Purpose: This study aims to investigate the level of business exposure to corruption in Malaysia. The authors estimate the effect of bribe requests from business establishments by public officials and identify the level of vulnerability of businesses to such requests. Design/methodology/approach: This study uses firm-level data from the World Bank Malaysia Enterprise Survey 2014. The analyses are based on binary logit, tobit and generalized ordered logit regressions. Findings: The authors find that one-fifth of firms applying for construction permits or had visits or meetings with tax officials were expected to pay bribes. Firms’ encounters with corruption were higher still when applying for import (29%) or operating license (24.7%). About 40% of the firms considered corruption an obstacle to their business operations to the degree of moderate, major and even severe. On average, 11% of firms’ total annual sales were apportioned for informal gifts or “speed money.” The authors also find that larger, younger and women-managed/owned companies were more likely to be targeted for bribe payments. The amount of bribe paid by foreign-owned firms was higher than the local firms. Manufacturing firms had lower incidences of bribe requests, but the amount paid was higher than services-related companies. Firms run or owned by women also, on average, paid a higher amount bribe. Social implications: These findings should be taken into consideration in the efforts to eradicate corruption affecting businesses in Malaysia. Originality/value: This study is unique in the sense that it is based on firm-level data for a Malaysian case.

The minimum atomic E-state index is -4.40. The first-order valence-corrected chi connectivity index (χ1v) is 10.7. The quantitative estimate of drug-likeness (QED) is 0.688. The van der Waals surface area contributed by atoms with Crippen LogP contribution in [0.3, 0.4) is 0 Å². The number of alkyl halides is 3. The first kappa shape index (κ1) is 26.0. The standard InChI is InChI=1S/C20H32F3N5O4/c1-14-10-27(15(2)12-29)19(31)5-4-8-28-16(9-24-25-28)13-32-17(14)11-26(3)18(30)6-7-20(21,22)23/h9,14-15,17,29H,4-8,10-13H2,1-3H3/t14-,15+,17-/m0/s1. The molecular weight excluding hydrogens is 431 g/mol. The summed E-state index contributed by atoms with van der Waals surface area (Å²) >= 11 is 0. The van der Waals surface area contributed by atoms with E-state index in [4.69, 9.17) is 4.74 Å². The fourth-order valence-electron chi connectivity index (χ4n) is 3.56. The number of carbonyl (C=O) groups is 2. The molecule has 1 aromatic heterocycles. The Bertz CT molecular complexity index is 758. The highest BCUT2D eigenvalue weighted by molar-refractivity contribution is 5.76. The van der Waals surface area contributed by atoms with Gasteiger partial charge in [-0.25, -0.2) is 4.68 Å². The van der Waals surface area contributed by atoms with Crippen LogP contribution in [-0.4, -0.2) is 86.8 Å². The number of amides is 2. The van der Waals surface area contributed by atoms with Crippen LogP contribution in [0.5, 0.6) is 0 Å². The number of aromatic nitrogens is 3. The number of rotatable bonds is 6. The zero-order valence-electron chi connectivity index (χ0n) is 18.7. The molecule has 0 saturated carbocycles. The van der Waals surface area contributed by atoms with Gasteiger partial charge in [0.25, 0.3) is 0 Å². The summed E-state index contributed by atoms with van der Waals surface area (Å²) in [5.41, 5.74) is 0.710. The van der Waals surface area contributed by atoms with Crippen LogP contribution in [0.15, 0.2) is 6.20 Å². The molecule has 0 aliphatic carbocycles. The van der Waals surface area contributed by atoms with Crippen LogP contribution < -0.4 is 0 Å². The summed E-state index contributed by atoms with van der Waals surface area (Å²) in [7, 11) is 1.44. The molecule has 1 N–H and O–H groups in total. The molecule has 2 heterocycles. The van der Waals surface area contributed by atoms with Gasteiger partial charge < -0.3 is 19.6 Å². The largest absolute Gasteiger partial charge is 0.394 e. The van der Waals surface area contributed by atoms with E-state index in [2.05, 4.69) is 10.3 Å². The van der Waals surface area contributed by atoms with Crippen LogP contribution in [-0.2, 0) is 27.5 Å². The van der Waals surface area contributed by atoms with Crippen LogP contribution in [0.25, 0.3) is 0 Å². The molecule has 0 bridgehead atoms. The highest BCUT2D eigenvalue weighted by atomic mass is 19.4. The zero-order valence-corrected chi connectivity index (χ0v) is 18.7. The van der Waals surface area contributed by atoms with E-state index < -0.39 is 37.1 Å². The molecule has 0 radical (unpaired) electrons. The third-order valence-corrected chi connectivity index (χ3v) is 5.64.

• An innovative approach in combating economic crime using forensic accounting techniques